Sixties City presents a wide-ranging series of articles on all aspects of the Sixties, penned by the creator of the iconic 60s music paper  Mersey Beat

The Chinese Girl - Tretchikoff

The most famous art print of all time is not the Mona Lisa - it is ‘The Chinese Girl’ by Vladimir Tretchikoff. It can’t be called ‘enigmatic’ like the Mona Lisa, but is often been referred to as ‘kitsch’. Due to the blue-green face tone the image is commonly known as 'The Green Lady'.

The Chinese Girl Among the painting’s many fans is psychic Uri Geller, who comments: "How can anyone criticise art? You put a brick in the Tate today and it's art. Who decided that the Green Lady is kitsch? Not the hundreds of thousands who bought it." He was also to say, “I was very moved by the image. There is a subtle innocence in the face; there is some kind of spiritual ambience about that painting. It radiates an aura of peace of mind. The paintings are mesmerising. There is almost a hypnotic trance that captures the eye.”

The Chinese Girl was originally painted by Tretchikoff in 1950, but was first turned into an art print in 1960 and became the most famous art image of the decade, displayed in millions of homes, particularly in Britain. The first painting of the Chinese Girl, whose model was a member of the local Chinese community, was destroyed when Tretchikoff’s South African studio was burgled. He then met a restaurant owner’s daughter in San Francisco and painted her wearing an exotic gown, topped by a gold colour. She has jet black hair. She looks unsmiling, down and to her left and her hands are folded out of sight.

Although born in Russia, Tretchikoff spent most of his early life in the Far East before settling in South Africa in 1946. His parents fled the Russian revolution with their eight children, initially settling in the Chinese part of Manchuria. At the age of 16, on the money he made from painting executives of the Chinese-Eastern Railway, Tretchikoff moved to Shanghai.

The self-taught artist was heavily panned by art critics and he was dubbed ‘the king of kitsch’, yet he became the most popular artist, next to Picasso, with the public. He started the painting of the Chinese Girl in Java in 1946 and finished it in 1950. Tretchikoff travelled the world promoting his paintings, which were said to have brought a touch of colour to the homes of ordinary people in the austere post-war years. His other works include Lady from the Orient; Miss Wong; Balinese Girl; Birth of Venus; Lenka and Dying Swan.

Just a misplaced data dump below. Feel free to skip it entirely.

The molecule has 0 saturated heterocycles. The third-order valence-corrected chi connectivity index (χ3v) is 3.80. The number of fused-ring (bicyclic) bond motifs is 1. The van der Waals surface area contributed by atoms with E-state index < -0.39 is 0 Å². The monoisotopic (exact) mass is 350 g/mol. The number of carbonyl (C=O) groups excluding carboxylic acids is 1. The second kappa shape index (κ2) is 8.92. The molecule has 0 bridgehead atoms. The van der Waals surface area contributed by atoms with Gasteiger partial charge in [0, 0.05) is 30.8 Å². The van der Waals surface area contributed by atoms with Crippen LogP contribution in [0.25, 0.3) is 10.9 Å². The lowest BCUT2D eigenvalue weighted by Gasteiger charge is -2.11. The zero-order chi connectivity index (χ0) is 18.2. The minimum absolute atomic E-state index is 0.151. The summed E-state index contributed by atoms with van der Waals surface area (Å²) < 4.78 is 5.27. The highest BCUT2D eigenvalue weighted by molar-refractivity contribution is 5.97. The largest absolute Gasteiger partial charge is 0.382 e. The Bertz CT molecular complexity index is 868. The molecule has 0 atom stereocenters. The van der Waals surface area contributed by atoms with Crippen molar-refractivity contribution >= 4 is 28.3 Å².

Vladimir Griegorovitch Tretchikoff was born on 13th December 1913 in Petropavlovsk, Russia, now in Kazakhstan. When the Russian revolution began, his mother and father fled with their eight children to Manchuria.

As a schoolboy, Tretchikoff began painting the scenery at the Harbin Opera House and decided to become an artist. In 1932, on the proceeds of painting sales, he moved to Shanghai where he became a cartoonist for the Shanghai Times.
He married Natalie, another Russian émigré, in 1935 while he secretly worked for the British Ministry of Information. His daughter Mimi was born in 1938. When the Japanese invaded Singapore, his wife and child were evacuated. The ship in which he escaped was torpedoed and he had to sail across the Java Sea in a small boat, only to find the Japanese had captured Java and he was imprisoned. However, he was allowed to work as an artist and remained in Java for some years painting.

In 1944 he was introduced to Leonora Maltema, a Eurasian who he called Lenka, and she became his most famous muse. It was Lenka who took him to a séance where he was told that his wife and child were alive and in South Africa. He moved to South Africa where he was reunited with his family. Fame came to him from his many exhibitions there and he also travelled to America where his exhibitions rivalled those of Picasso and over one million Americans saw his paintings.

In 1961 he was given an exhibition at Harrods in London but, finding the gallery there too small, he was allowed to use the ground floor as an exhibition space and 205,000 people attended the exhibition. The Chinese Girl painting has been included in many films and TV dramas including ‘Alfie’, ‘Monty Python’s Flying Circus’ and ‘Doctor Who.’ Tretchikoff suffered a stroke in 2002, was unable to paint again and died in Cape Town on 24th August 2006.
Tretchikoff - self portrait 1950

Mersey Beat Magazine Bill Harry attended the Liverpool College of Art with Stuart Sutcliffe and John Lennon and made the arrangements for Brian Epstein to visit The Cavern, where he saw The Beatles for the first time. Bill was a member of 'The Dissenters' and the founder and editor of 'Mersey Beat', the iconic weekly music newspaper that documented the early Sixties music scene in the Liverpool area and is possibly best known for being the first periodical to feature a local band called 'The Beatles'. He has worked as a high powered publicist, doing PR for acts such as Suzi Quatro, Free, The Arrows and Hot Chocolate and has managed press campaigns for record labels such as CBS, EMI, Polydor. Bill is the critically acclaimed author of a large number of books about The Beatles and the 60s era including 'The Beatles Who's Who', 'The Best Years of the Beatles' and the Fab Four's 'Encyclopedia' series. He has appeared on 'Good Morning America' and has received a Gold Award from the British Academy of Songwriters, Composers and Authors.

Article Text Bill Harry               Original Graphics SixtiesCity     Other individual owner copyrights may apply to Photographic Images

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